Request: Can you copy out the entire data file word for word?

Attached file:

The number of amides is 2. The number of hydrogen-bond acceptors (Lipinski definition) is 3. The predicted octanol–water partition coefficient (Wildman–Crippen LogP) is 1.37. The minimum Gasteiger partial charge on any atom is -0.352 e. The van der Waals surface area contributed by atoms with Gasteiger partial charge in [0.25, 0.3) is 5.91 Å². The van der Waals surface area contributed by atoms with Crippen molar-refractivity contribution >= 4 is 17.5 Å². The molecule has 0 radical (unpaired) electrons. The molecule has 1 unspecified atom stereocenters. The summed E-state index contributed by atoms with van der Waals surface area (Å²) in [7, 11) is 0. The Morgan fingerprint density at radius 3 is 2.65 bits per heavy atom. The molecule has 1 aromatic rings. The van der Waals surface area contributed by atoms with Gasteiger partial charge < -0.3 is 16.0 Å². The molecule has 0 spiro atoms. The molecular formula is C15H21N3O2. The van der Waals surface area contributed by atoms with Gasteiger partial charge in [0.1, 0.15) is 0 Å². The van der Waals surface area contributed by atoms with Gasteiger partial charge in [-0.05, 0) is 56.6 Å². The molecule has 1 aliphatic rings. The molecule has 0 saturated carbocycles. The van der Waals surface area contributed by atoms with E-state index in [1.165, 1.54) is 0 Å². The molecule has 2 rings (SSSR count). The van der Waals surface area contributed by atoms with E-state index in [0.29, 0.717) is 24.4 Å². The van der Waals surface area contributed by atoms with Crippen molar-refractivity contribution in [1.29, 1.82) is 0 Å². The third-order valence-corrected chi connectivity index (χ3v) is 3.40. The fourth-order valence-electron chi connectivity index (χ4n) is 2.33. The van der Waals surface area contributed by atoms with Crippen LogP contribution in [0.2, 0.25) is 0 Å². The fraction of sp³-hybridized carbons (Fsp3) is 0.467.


The number of amides is 2. The number of hydrogen-bond acceptors (Lipinski definition) is 3. The predicted octanol–water partition coefficient (Wildman–Crippen LogP) is 1.37. The minimum Gasteiger partial charge on any atom is -0.352 e. The van der Waals surface area contributed by atoms with Gasteiger partial charge in [0.25, 0.3) is 5.91 Å². The van der Waals surface area contributed by atoms with Crippen molar-refractivity contribution >= 4 is 17.5 Å². The molecule has 0 radical (unpaired) electrons. The molecule has 1 unspecified atom stereocenters. The summed E-state index contributed by atoms with van der Waals surface area (Å²) in [7, 11) is 0. The Morgan fingerprint density at radius 3 is 2.65 bits per heavy atom. The molecule has 1 aromatic rings. The van der Waals surface area contributed by atoms with Gasteiger partial charge < -0.3 is 16.0 Å². The molecule has 0 spiro atoms. The molecular formula is C15H21N3O2. The van der Waals surface area contributed by atoms with Gasteiger partial charge in [0.1, 0.15) is 0 Å². The van der Waals surface area contributed by atoms with Gasteiger partial charge in [-0.05, 0) is 56.6 Å². The molecule has 1 aliphatic rings. The molecule has 0 saturated carbocycles. The van der Waals surface area contributed by atoms with E-state index in [1.165, 1.54) is 0 Å². The molecule has 2 rings (SSSR count). The van der Waals surface area contributed by atoms with E-state index in [0.29, 0.717) is 24.4 Å². The van der Waals surface area contributed by atoms with Crippen molar-refractivity contribution in [1.29, 1.82) is 0 Å². The third-order valence-corrected chi connectivity index (χ3v) is 3.40. The fourth-order valence-electron chi connectivity index (χ4n) is 2.33. The van der Waals surface area contributed by atoms with Crippen LogP contribution in [0.2, 0.25) is 0 Å². The fraction of sp³-hybridized carbons (Fsp3) is 0.467.